by Scott Deitle
It Pays to Enrich Your Word Power
The train was quiet this morning, as it was a holiday, and most of the passengers stared at their smartphones and Kindles in silence. People were listening to unknown music or podcasts, as the sun rose above the cold morning landscape, with dirty spots of snow in the shadowed corners of streets, buildings, and trees. On the other hand, I stared out of the window to the west. The mountains glowed in an orange-purple light, albeit briefly, until a thin menacing cloud covered the rising sun and sent the front range into a monochromatic pale-grey hue.
The train stopped at the Englewood station, the usual stop where the train goes from quiet and peaceful to busy and crowded. Since it was a holiday, only a few people boarded, but in the seats across the aisle from me, two women, of a younger age and dressed business casual, sat down and continued their conversation from the platform whence they came. Since I had no earphones in, and very little to occupy my consciousness, I listened to their fervor dialog, and found the inspiration for my blog post.
Woman #1: “Ohmygawd,like,ItotallywatchedtheBroncosgamelastnight,riiiight? Canyoubelieeeevethat? CuzIwaslike,youknow,what-EVER,like,wealmostLOSTthatgame,soclose,soclose,right?Like,soclose.”
Woman #2: “Yeah,thenIcalledJessicaandBailey,right,like,theyhadnoidea,right? Ohmygawd,Bailey,likeshewasnt-even-watchingit. What-EVERgirl! What-eveeeer!”
Communication is critical; essential to our development as a species. It’s one of the fundamental differences between homo sapiens and all other animals. Even the African bonobo chimpanzee, who can use over 400 unique words and a plethora of body language gestures, cannot come close to the human ability to generate extensive dialog and narrative. It’s what makes poetry, plays, essays, narratives, soliloquies, monologues, dialogs, and numerous other forms of speech possible. Vocabulary is to communication what spices are to cooking; they add flavor and uniqueness to an otherwise simple task.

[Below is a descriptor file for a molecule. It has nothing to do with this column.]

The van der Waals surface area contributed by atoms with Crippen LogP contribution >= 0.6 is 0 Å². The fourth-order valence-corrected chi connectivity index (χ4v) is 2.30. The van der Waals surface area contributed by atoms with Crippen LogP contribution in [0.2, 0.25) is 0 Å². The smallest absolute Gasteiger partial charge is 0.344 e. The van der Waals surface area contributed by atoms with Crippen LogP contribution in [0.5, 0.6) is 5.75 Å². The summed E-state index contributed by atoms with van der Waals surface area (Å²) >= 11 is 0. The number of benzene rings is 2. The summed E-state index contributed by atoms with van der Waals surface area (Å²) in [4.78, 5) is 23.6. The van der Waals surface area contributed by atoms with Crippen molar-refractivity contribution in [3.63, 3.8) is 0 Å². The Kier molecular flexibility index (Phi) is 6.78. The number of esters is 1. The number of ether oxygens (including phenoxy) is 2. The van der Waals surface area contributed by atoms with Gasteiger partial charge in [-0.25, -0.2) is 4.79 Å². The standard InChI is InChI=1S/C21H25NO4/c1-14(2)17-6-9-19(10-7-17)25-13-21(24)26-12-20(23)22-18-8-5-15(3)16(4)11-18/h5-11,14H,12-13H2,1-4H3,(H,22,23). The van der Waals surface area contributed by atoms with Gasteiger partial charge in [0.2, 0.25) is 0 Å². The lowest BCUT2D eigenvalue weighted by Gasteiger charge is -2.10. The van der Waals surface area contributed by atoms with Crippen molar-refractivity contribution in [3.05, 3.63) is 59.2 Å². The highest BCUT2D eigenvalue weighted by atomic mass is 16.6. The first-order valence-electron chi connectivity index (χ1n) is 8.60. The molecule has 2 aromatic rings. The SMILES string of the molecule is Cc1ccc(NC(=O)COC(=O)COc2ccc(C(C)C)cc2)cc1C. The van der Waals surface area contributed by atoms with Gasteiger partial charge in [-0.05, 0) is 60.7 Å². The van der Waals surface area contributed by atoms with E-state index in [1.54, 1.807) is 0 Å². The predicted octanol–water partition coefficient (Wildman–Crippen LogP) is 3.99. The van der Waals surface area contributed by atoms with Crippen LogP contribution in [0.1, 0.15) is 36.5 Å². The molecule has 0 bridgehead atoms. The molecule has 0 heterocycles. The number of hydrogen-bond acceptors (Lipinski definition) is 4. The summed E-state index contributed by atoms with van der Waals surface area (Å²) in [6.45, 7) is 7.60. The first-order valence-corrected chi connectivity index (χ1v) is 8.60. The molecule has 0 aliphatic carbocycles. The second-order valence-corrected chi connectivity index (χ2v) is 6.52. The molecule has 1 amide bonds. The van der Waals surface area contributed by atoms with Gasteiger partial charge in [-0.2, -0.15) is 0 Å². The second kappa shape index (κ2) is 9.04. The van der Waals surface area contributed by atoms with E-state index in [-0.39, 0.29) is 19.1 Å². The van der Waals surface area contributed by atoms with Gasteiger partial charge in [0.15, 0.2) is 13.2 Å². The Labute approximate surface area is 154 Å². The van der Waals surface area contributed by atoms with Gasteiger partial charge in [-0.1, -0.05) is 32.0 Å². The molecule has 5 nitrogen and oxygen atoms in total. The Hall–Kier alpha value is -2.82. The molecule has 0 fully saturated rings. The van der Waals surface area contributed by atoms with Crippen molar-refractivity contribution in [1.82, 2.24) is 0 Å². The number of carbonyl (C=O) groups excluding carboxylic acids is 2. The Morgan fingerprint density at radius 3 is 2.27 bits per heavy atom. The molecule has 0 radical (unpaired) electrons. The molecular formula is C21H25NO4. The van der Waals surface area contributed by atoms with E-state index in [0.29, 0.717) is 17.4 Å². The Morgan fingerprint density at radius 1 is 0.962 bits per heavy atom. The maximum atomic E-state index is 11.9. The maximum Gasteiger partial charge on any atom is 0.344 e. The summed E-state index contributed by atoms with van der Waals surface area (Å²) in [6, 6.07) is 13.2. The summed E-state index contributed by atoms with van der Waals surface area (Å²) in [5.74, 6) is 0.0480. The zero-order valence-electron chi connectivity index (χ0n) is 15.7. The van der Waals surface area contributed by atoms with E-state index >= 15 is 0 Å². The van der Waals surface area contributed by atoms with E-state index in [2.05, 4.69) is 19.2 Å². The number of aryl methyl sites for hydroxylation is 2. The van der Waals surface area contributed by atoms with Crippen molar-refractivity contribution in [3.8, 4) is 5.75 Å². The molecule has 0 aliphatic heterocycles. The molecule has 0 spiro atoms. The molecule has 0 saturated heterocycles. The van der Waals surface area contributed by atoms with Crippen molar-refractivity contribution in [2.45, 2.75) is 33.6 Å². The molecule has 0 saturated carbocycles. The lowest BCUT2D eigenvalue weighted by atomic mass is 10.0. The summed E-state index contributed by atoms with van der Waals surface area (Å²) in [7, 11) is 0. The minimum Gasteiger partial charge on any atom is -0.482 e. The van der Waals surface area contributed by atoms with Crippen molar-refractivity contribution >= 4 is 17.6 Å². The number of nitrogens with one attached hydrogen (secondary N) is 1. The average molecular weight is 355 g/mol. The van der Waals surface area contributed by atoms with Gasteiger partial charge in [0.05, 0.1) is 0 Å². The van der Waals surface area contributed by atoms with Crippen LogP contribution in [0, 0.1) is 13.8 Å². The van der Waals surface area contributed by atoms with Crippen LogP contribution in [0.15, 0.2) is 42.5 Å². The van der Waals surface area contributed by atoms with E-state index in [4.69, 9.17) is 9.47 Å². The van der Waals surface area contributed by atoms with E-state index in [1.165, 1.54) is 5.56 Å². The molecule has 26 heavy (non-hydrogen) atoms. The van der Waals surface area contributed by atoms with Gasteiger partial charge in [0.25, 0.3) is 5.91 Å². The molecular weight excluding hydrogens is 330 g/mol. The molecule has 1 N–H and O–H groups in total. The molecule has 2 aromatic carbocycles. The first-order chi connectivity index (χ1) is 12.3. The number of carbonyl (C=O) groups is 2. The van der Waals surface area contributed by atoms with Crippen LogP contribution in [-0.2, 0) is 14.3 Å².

Enriched vocabulary use was, at one time, fashionable and cool, much like skinny jeans and fixie bikes are today. As an example, I present the following love letter, from The Guide to Good Manners (1847) from a man who was intent on revealing his strong feelings to his crush. Love letters tended to be quite the undertaking back then.
“Madam, those only who have suffered them can tell the unhappy moments of hesitating uncertainty which attend the formation of a resolution to declare the sentiments of affection; I, who have felt their greatest and most acute torments, could not, previous to my experience, have formed the remotest idea of their severity. Every one of those qualities in you which claim my admiration, increased my diffidence, by showing the great risk I run in venturing, perhaps before my affectionate assiduities have made the desired impression on your mind, to make a declaration of the ardent passion I have long since felt for you.”